(Reuters) -European stocks inched higher on Friday, lifted by technology and luxury shares, while investors weighed risks from tighter monetary policies after the European Central Bank signalled a slowdown of its pandemic-era bond purchases.
The pan-European STOXX 600 index rose 0.2%, but was still on course to end the week 0.7% lower amid persisting worries of a slowing global economic recovery.
News of a call between Chinese leader Xi Jinping and U.S. President Joe Biden offered some relief to battered Asian stocks, particularly tech companies that have come under heightened regulatory scrutiny in Beijing.
Tech stocks in Europe rose 0.8%, while luxury stocks got a boost as France’s LVMH rose 1.7% after HSBC recommended buying the stock.
China-exposed miners were also among the top sectoral gainers, while telecoms fell the most.
European stocks found some comfort after the ECB stressed it wasn’t about to close the money taps despite projecting higher growth and inflation for the euro zone.
“The outcome of the meeting is likely to be supportive in the short term,” Unicredit analysts said.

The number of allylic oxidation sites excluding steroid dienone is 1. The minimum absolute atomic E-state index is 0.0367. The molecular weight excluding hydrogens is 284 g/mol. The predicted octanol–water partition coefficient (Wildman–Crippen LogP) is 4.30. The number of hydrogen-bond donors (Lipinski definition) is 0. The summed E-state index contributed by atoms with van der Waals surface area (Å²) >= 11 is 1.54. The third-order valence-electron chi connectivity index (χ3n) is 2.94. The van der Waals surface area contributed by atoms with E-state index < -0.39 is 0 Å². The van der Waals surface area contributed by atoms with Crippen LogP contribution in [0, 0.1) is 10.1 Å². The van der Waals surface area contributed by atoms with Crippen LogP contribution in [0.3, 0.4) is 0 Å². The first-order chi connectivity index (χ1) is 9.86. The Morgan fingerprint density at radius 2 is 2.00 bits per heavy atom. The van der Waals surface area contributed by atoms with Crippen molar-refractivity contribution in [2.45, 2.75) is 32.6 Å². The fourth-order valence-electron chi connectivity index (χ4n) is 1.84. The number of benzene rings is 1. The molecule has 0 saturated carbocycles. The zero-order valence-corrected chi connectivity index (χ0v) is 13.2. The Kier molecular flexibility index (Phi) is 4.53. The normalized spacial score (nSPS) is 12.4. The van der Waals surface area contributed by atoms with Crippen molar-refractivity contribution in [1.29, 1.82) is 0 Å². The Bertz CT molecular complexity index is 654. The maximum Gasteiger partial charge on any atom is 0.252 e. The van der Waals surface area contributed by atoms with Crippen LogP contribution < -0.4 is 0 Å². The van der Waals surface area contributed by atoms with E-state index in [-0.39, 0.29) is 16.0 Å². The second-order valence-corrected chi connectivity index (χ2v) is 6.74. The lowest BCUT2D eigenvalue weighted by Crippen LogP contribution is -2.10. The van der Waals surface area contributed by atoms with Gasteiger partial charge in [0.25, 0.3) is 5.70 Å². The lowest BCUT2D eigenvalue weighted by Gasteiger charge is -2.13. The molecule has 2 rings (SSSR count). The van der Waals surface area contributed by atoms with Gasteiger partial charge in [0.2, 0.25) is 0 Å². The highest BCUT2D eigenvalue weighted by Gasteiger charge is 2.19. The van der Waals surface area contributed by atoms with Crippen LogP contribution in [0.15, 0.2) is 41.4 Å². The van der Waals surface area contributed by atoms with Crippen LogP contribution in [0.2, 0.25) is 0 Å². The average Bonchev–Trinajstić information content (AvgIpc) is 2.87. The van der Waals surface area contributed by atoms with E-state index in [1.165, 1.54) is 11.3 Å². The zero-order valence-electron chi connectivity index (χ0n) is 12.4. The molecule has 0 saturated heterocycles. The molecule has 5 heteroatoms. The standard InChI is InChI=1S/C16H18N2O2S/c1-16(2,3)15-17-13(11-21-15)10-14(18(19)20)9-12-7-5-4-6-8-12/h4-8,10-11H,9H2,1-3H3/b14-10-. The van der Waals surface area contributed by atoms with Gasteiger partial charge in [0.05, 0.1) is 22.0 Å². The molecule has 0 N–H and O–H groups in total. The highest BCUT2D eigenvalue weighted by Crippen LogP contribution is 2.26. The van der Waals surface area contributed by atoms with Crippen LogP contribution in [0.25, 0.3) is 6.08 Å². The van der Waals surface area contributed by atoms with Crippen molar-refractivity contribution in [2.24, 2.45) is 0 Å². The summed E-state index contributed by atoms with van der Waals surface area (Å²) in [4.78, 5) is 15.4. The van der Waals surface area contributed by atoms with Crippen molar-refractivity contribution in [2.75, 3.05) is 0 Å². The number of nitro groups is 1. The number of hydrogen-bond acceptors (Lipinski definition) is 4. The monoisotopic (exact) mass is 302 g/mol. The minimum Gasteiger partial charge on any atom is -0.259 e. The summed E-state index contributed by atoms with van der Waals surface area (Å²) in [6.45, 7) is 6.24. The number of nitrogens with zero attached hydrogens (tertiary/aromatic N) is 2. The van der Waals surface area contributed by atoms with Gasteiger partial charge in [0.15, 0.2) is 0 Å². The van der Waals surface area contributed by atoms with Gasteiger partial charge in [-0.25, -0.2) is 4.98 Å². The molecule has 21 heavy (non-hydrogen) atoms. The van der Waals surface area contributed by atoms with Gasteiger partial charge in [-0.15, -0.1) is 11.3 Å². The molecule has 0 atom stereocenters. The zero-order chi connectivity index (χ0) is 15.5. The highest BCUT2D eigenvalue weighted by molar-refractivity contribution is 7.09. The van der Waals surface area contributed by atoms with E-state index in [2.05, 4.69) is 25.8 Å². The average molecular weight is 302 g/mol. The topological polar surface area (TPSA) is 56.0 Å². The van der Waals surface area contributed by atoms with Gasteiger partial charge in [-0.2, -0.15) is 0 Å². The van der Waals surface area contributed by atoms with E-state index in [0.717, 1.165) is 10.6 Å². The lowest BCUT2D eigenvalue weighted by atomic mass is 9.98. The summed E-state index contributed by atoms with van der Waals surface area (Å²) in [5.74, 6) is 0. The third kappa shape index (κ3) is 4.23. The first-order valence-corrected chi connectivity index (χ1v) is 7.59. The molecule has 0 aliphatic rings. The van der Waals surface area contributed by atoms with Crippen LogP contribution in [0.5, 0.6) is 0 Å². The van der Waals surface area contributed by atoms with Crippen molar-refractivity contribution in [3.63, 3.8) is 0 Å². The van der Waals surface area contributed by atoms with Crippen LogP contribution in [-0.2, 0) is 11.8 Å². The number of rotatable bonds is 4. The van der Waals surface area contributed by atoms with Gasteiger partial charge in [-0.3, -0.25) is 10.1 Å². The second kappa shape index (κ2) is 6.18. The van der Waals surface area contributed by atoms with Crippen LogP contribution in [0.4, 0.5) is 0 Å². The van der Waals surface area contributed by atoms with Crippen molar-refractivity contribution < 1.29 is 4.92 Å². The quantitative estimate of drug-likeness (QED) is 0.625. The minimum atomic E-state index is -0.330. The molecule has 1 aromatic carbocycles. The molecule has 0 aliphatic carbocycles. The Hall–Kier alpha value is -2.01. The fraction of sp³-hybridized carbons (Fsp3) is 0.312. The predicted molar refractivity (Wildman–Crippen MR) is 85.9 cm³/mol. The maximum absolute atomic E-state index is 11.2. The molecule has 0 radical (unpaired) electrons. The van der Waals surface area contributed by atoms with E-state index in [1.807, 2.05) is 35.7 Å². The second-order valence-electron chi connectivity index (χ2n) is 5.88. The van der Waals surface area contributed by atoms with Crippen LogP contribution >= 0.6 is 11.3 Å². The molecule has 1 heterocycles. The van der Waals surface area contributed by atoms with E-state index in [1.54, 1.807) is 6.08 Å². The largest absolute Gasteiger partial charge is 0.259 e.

“But even if ECB President Christine Lagarde was cautious in highlighting that the decision was a just a recalibration, a “real” tapering is probably coming next year, provided that economic conditions remain good enough,” they added.
European shares have hovered below their mid-August record highs on the back of strong earnings and recovery prospects, but major money houses are sceptical of further gains, particularly in U.S. stock markets that is home to high-growth companies.
Data earlier showed Britain’s economy unexpectedly slowed to a crawl in July as the Delta variant of COVID-19 spread rapidly.
Among other stocks, Fresenius Medical Care dropped 4.0% after J.P.Morgan downgraded the stock to “underweight”.
BioNTech rose 3.9% after two executives at the German biotech firm told Der Spiegel that the company is set to request approval across the globe for use of its COVID-19 vaccine in children as young as five.
Reporting by Sruthi Shankar in Bengaluru; Editing by Sherry Jacob-Phillips and Saumyadeb Chakrabarty